Thinking about buying a house? When to say no
shouldn't buy a house.
Believe it or
not, that's good advice for some people, no matter what the mortgage lender says.
Depending on their financial status and aims in life, some consumers will likely
be better off renting for a while and buying later, or maybe not buying at all,
"If you buy
a house and are locked into a payment, you're kind of stuck there," says Nancy
Langdon Jones, a certified financial planner in Upland, Calif. Get the wrong person
into the wrong place, she adds, and "it's really easy to lose your house because
that's the first thing to go."
For some buyers,
if it feels like it's time to enter into "the biggest financial commitment you'll
ever make," it is. But there's a reason experts urge people to be cautious rather
than hasty when buying a home. Problems with job security, personal goals, financial
resources and credit history can all wreak havoc on a transaction, and it's often
too late to fix them after the closing. So rather than jump right in, consumers
should see if their situations match one or more of the ones outlined below. If
they do, those consumers might be better off putting down that pen for a while.
get into financial difficulties and it can happen very quickly," says David Morganstern,
a certified financial planner in Portland, Ore. "What we try to do is to try to
look more broadly than 'What is the answer to the one question on the table?'
"If they say, 'I just need advice on buying a
house'," he adds, "we always counsel them to think more broadly."
shaky? Don't buy
One of the first things to evaluate is job security.
Workers on shaky ground with their employers or those who don't think they'll
be able to find jobs nearby if the plant goes belly up might want to wait on getting
mortgages, for example. The same goes for people who plan on jumping ship soon.
they have been contemplating shifting gears or contemplating moving to another
company or just having their resume out or headhunters calling, that would obviously
not be a good time to incur debt and the hassle of going through and buying a
home," Morganstern says.
monthly payment isn't the only obstacle to this kind of customer. There are also
the required closing costs and other home-buying fees, as well as the commission
that most owners end up paying to real estate agents when they sell their homes.
Those charges can actually leave someone in the hole if the property is sold after
only a short amount of time.
"You're talking a
huge loss should there be a drop in property values and you have to move for some
reason," Jones says. "If you need to turn your house over quickly and you just
put out a huge outlay for escrow and title and points and who knows what else,
that's just a slam-dunk for a huge loss right off the bat that will be real difficult
Trouble also can pop up for people who enter the home-buying
process with unreasonable expectations.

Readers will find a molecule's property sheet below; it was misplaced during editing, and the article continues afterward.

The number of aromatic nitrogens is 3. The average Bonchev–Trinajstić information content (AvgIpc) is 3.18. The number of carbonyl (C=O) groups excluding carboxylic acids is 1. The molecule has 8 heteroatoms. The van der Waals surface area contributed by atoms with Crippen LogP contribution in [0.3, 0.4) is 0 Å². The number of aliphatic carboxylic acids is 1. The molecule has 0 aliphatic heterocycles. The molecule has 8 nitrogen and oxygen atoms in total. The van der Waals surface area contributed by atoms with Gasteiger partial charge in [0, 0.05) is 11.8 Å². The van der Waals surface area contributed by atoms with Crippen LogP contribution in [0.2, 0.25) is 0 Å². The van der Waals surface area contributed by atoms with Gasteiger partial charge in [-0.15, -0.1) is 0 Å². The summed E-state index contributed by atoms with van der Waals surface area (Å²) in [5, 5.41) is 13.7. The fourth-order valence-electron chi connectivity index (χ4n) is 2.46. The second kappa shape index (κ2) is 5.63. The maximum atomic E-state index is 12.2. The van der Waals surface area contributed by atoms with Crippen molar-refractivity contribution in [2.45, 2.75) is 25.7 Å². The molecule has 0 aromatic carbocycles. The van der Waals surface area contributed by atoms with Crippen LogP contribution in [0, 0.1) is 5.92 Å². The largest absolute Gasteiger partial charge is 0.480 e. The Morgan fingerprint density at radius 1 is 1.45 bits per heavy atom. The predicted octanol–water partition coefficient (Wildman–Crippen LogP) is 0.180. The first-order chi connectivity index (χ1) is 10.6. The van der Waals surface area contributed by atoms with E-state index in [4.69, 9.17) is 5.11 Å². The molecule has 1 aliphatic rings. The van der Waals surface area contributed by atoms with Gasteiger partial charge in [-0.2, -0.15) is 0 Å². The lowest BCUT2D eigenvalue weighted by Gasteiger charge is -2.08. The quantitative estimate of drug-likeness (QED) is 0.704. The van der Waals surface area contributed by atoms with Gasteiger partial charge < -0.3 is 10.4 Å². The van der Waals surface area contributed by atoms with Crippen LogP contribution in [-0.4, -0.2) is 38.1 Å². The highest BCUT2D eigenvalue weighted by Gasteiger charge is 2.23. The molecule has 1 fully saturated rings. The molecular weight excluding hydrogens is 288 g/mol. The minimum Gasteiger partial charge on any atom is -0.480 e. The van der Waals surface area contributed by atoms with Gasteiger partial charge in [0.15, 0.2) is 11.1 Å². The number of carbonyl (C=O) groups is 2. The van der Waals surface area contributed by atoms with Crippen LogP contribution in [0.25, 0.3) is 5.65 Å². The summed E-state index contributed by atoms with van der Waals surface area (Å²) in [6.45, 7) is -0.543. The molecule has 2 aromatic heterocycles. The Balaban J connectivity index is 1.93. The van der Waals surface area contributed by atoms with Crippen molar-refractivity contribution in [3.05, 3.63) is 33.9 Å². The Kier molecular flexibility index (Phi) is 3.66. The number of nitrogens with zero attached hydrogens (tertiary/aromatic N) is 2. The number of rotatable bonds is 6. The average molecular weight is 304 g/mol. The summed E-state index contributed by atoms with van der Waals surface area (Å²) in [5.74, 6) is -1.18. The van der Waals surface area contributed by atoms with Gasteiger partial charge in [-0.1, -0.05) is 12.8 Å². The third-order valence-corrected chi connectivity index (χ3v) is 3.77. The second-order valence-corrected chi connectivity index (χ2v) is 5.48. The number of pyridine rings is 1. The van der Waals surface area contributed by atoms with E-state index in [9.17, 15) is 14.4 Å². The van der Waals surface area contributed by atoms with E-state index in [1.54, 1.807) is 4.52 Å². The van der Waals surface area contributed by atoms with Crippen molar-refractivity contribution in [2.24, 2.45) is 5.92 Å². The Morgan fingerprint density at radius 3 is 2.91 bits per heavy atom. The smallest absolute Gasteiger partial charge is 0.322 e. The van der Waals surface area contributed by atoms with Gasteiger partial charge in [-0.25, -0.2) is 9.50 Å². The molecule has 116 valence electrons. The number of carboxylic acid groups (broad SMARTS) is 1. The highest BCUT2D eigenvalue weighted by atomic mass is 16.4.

who think a house will earn them a lot of money as a short-term investment, for
instance, might be better off renting, if they can do so cheaply, and investing
their cash in the stock market. With home-price appreciation averaging about 3
percent to 7 percent today, they're probably not going to be able to match the
historical after-tax return that stocks deliver -- 8 percent.
gains are by no means guaranteed, either.
recalls the plight of home buyers in Rancho Cucamonga, Calif., several years back.
They figured new development and shopping centers filling to capacity with workers,
tenants and consumers alike would support their area's economy. But the subsequent
opening of the huge Ontario Mills Mall nearby changed the landscape completely.
Stores relocated and took jobs with them. "For Sale" signs sprouted from area
lawns like weeds. Asking prices fell.
new houses. When people moved in, they put up additional money for landscaping
and decorations and putting in pools, et cetera," she says. "But there was a lot
of money lost."
too big for budget? Don't buy
Not everybody treats a home as an
investment, however. To some, it's the only thing they've wanted in life. Unfortunately,
that mindset can lead people to throw every penny at the down payment and forget
about the cost of fixing leaky pipes or painting the baby's nursery and painting
it again when it turns out the ultrasound was wrong.
in this situation are taking big risks because they haven't built up any reserves.
That can lead to serious financial difficulties when they're hit with a major
home repair. Replacing an heating and cooling system or repairing a damaged roof
can cost thousands of dollars.
Damaged credit? Don't
People with tainted credit histories might also
want to hold off on buying. Even though many will be able to get loans in today's
easy-credit environment, doing so can sometimes just make things worse.
and terms on subprime mortgages run much higher than they do on conventional loans.
That makes it tougher to come up with the monthly payment. Some lenders in the
subprime sector of the mortgage industry don't bother to report payment loan performance
to the credit bureaus either, according to government officials. So, somebody
who diligently pays the bills may not be rewarded with the chance to refinance
at a lower rate elsewhere down the road.
overextended as a client and you want to buy a house on top of that, or a more
expensive house, that's not a prudent set of decisions," Morganstern says.
wait will be worth it
Though this kind of unconventional wisdom
may not be music to some buyers' ears, it can help them out. Experts say they'll
find ownership is truly better for those who wait because doing so will improve
their financial lives.
"There are going to be
other houses coming along," Morganstern quips.